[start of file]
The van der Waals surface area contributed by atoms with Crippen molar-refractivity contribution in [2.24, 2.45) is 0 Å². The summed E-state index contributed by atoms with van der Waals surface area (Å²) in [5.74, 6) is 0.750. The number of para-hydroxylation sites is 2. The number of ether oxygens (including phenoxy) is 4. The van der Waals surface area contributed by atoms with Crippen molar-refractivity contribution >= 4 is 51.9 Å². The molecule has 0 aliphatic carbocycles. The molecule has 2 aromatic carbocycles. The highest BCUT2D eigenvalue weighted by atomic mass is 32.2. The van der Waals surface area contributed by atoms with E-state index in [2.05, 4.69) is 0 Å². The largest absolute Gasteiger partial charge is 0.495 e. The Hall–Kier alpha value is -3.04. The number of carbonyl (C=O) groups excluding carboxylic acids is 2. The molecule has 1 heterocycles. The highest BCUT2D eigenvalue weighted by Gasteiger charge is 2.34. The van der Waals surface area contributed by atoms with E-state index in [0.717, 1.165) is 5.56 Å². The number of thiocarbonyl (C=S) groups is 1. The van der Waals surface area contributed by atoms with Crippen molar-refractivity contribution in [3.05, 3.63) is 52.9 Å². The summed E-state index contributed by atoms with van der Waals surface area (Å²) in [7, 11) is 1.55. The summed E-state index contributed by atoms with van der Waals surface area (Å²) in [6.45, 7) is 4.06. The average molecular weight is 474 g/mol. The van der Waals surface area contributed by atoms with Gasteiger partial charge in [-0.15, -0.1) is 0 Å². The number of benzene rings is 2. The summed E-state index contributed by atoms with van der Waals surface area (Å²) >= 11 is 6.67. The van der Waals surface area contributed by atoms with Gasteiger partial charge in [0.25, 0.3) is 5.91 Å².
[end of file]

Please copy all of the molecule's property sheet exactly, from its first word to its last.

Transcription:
The van der Waals surface area contributed by atoms with Crippen molar-refractivity contribution in [2.24, 2.45) is 0 Å². The summed E-state index contributed by atoms with van der Waals surface area (Å²) in [5.74, 6) is 0.750. The number of para-hydroxylation sites is 2. The number of ether oxygens (including phenoxy) is 4. The van der Waals surface area contributed by atoms with Crippen molar-refractivity contribution >= 4 is 51.9 Å². The molecule has 0 aliphatic carbocycles. The molecule has 2 aromatic carbocycles. The highest BCUT2D eigenvalue weighted by atomic mass is 32.2. The van der Waals surface area contributed by atoms with E-state index in [2.05, 4.69) is 0 Å². The largest absolute Gasteiger partial charge is 0.495 e. The Hall–Kier alpha value is -3.04. The number of carbonyl (C=O) groups excluding carboxylic acids is 2. The molecule has 1 heterocycles. The highest BCUT2D eigenvalue weighted by Gasteiger charge is 2.34. The van der Waals surface area contributed by atoms with E-state index in [0.717, 1.165) is 5.56 Å². The number of thiocarbonyl (C=S) groups is 1. The van der Waals surface area contributed by atoms with Crippen molar-refractivity contribution in [3.05, 3.63) is 52.9 Å². The summed E-state index contributed by atoms with van der Waals surface area (Å²) in [7, 11) is 1.55. The summed E-state index contributed by atoms with van der Waals surface area (Å²) in [6.45, 7) is 4.06. The average molecular weight is 474 g/mol. The van der Waals surface area contributed by atoms with Gasteiger partial charge in [-0.15, -0.1) is 0 Å². The number of benzene rings is 2. The summed E-state index contributed by atoms with van der Waals surface area (Å²) >= 11 is 6.67. The van der Waals surface area contributed by atoms with Gasteiger partial charge in [0.25, 0.3) is 5.91 Å².